Small Victories: Creating Intrinsic Motivation in Savings and Debt Reduction
Alexander Brown () and
No 20125, NBER Working Papers from National Bureau of Economic Research, Inc
Saving when faced with the immediate option to spend is an unpleasant but not conceptually difficult task. One popular approach contradicts traditional economic theory by suggesting that people in debt should pay off their debts from smallest size to largest regardless of interest rate, to realize quick motivational gains from eliminating debts. We more broadly define this idea as "small victories" and discuss, model, and empirically examine alternative behavioral theories that might explain it. Using a laboratory computer task, we test the validity of these predictions by breaking down this approach into component parts and examining their efficacy. Consistent with the idea of small victories, we find that when a mildly unpleasant task is broken down into parts of unequal size, subjects complete these parts faster when they are arranged in ascending order (i.e, from smallest to largest) rather than descending order (i.e., from largest to smallest). Yet when subjects are given the choice over three different orderings, subjects choose the ascending ordering least often. Given the magnitude of our results, we briefly discuss the possible efficacy of these alternative methods in actual debt repayment scenarios.
JEL-codes: C91 D03 D14 (search for similar items in EconPapers)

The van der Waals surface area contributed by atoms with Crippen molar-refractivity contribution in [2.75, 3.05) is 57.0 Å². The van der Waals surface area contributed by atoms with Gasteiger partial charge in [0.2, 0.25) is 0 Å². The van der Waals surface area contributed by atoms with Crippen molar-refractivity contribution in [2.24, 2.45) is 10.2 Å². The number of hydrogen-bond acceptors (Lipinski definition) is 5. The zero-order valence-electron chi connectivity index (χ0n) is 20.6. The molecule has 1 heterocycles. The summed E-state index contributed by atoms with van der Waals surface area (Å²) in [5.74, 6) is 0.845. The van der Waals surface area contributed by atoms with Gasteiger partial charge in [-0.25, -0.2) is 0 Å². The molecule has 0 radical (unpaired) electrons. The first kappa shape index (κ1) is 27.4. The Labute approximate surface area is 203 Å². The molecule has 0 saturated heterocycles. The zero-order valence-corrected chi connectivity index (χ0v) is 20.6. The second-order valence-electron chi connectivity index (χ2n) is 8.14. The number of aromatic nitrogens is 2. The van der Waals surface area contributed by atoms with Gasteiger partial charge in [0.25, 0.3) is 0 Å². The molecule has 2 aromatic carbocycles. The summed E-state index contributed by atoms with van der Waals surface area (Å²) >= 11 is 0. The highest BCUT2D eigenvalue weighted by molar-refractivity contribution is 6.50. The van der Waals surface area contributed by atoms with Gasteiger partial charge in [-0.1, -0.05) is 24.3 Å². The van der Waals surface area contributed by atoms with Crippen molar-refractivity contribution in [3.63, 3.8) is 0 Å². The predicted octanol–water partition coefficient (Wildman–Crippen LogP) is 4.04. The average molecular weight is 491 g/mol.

New Economics Papers: this item is included in nep-exp
Note: AG PE POL
References: View references in EconPapers View complete reference list from CitEc
Citations: View citations in EconPapers (3) Track citations by RSS feed
Published as Brown, Alexander L., and Joanna N. Lahey. "Small Victories: Creating Intrinsic Motivation in Task Completion and Debt Repayment." Journal of Marketing Research 52.6 (2015): 768-783.
Downloads: (external link)
This item may be available elsewhere in EconPapers: Search for items with the same title.
Export reference: BibTeX
RIS (EndNote, ProCite, RefMan)
Persistent link: https://EconPapers.repec.org/RePEc:nbr:nberwo:20125
Ordering information: This working paper can be ordered from
Access Statistics for this paper
More papers in NBER Working Papers from National Bureau of Economic Research, Inc National Bureau of Economic Research, 1050 Massachusetts Avenue Cambridge, MA 02138, U.S.A.. Contact information at EDIRC.
Bibliographic data for series maintained by ().